Monday, March 7, 2016
This is my favourite youth fiction series of the year - yes, in part because the third and final book is finally here, and I can at last breathe the fresh breath of completion and answers to all of my burning questions. But also because of Mary Weber's incredible imagination and the wonder and fascination she writes to life with her characters and worlds and quirks. She writes such a unique world with strange creatures and customs, suspense and action, and battles of sword and wit and elements. I have reviewed books one and two, Storm Siren, and Siren's Fury, somewhere on this blog, but I bring the series up again because of how much I enjoyed it.
But there are some wonderful moments and battles and scuffles and scrapes, all from the perspective of the ever-angsty, ever-arduously edgy Nymia. If you are the kind of person who holds your anger and irritation inside - like me - Nym is a distinctly refreshing character, because she does quite the opposite. She acts as a kind of anger relief for me, actually. Her outbursts are numerous and humourous, and usually justified. They've been building up over a trilogy, so she has plenty to rage about.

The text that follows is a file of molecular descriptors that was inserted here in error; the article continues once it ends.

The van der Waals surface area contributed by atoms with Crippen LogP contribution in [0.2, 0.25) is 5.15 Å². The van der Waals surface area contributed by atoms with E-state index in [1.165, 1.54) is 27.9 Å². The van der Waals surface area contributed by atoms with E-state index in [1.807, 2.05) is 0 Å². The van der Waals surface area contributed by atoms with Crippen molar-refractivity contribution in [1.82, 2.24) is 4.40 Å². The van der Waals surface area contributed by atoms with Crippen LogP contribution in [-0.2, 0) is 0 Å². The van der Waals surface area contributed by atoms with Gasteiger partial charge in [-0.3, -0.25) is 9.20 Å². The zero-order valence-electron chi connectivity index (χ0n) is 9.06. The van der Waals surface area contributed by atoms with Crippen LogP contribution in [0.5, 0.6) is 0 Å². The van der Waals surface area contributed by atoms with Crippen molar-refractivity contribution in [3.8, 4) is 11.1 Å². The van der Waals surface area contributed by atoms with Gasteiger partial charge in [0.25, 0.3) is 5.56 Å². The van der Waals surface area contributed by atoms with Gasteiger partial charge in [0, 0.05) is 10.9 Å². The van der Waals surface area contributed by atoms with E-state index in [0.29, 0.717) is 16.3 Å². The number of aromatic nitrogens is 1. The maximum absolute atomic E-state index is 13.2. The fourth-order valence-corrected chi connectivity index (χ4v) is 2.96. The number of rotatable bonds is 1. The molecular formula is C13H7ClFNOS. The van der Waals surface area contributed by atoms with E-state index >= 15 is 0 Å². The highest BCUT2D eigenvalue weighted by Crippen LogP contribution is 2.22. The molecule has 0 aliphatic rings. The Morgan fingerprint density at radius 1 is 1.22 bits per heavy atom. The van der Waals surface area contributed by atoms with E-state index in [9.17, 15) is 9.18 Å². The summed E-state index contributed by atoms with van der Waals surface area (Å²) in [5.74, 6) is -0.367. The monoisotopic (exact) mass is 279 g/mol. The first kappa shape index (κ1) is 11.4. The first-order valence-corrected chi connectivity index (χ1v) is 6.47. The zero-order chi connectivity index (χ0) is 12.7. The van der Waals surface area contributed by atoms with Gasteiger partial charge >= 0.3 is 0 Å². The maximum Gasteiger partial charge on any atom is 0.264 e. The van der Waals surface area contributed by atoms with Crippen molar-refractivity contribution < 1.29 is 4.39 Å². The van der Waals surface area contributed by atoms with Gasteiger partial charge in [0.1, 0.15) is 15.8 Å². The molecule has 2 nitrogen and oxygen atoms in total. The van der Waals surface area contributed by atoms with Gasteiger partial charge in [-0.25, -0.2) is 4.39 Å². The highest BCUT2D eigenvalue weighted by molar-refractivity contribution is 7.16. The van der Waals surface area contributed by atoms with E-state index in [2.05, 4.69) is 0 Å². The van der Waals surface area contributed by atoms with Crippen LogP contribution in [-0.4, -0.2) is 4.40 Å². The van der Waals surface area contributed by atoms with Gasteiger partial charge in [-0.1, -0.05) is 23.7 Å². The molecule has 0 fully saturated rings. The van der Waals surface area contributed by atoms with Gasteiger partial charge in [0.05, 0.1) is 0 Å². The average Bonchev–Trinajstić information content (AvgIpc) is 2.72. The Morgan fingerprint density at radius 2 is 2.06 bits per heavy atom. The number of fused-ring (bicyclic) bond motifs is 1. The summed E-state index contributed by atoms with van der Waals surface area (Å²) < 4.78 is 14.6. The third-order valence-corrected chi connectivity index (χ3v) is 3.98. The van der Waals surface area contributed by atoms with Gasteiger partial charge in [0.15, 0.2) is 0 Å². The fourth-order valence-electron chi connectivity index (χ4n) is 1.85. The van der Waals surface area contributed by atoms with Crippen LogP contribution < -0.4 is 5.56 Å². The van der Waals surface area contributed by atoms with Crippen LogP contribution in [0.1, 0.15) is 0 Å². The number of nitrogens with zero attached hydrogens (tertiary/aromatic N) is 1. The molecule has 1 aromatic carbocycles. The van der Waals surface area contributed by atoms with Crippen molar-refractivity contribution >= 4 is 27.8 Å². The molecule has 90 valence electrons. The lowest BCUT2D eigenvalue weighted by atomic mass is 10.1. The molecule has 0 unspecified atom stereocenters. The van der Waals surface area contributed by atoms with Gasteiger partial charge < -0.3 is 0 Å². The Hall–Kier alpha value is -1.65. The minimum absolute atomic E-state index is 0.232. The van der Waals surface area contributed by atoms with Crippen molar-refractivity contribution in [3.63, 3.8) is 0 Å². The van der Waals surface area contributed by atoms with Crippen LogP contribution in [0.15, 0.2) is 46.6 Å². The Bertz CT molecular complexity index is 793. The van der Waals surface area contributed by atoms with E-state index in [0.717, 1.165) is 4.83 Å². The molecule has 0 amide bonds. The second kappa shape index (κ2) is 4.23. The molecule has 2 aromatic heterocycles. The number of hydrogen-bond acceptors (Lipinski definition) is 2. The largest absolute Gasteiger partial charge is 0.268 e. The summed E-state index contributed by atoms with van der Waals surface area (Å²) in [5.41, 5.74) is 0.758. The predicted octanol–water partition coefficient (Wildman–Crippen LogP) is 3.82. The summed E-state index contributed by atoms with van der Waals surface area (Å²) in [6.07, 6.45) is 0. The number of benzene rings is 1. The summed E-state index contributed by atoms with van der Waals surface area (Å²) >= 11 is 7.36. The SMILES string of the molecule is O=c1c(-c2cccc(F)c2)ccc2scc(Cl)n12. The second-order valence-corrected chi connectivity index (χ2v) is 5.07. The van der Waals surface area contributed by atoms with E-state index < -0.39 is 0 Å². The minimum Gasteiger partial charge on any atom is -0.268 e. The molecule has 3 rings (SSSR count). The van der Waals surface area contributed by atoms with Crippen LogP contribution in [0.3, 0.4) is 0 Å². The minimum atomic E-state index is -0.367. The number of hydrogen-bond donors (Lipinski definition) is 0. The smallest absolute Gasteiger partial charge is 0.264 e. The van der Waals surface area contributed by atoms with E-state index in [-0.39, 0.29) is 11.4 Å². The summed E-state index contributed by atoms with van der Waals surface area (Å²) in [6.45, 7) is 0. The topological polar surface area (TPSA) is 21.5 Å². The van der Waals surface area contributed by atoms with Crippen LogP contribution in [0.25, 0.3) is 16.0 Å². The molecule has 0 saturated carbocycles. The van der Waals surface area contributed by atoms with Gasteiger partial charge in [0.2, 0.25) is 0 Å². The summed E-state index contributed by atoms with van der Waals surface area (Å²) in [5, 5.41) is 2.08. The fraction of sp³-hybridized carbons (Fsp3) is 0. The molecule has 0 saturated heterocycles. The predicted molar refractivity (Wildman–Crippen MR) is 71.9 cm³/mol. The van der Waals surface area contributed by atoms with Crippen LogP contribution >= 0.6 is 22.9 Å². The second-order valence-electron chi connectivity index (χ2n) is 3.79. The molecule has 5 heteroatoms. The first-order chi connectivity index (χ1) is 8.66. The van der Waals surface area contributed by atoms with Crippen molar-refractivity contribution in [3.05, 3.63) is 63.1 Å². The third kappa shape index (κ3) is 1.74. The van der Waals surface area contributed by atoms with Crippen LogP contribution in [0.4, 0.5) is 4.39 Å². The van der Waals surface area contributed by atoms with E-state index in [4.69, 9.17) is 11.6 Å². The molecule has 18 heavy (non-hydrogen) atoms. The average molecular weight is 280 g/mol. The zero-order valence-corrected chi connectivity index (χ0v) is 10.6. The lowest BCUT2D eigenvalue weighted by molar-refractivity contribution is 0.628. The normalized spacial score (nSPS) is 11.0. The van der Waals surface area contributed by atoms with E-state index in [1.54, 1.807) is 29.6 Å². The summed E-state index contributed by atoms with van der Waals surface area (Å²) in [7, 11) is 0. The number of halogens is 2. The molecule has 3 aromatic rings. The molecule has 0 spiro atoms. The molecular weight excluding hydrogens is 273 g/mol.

Every aspect of this series builds to a climax in this book - romantically, suspensefully, politically, characteristically - and Weber throws a beautiful, overwhelming apex at her readers in the span of a couple hundred pages. The protagonist, Nym, is an orphan who's been sold in and out of slavery all of her life until, in book one, she is purchased one final time. And her owner sets to turning her into a weapon - to use her for her fierce Elemental powers. In the process, Nym makes some of her first friends in life and finds her first love in the trainer assigned to her - Eogan - who turns out to be much more than he appears.
Now in book three, their final fight will determine the course of her life - whether or not she lives, of course, and then, if she does, her status as a citizen of Faelen. There's a deal on the table for her and all slaves to be freed from bondage, and she'd throw herself to the bolcranes if she thought she'd let this chance pass her by.
Delicious disaster and danger, glorious deliverance, and all the things I love from a good fantasy realm.
For more information on Siren's Song by Mary Weber, visit our website here.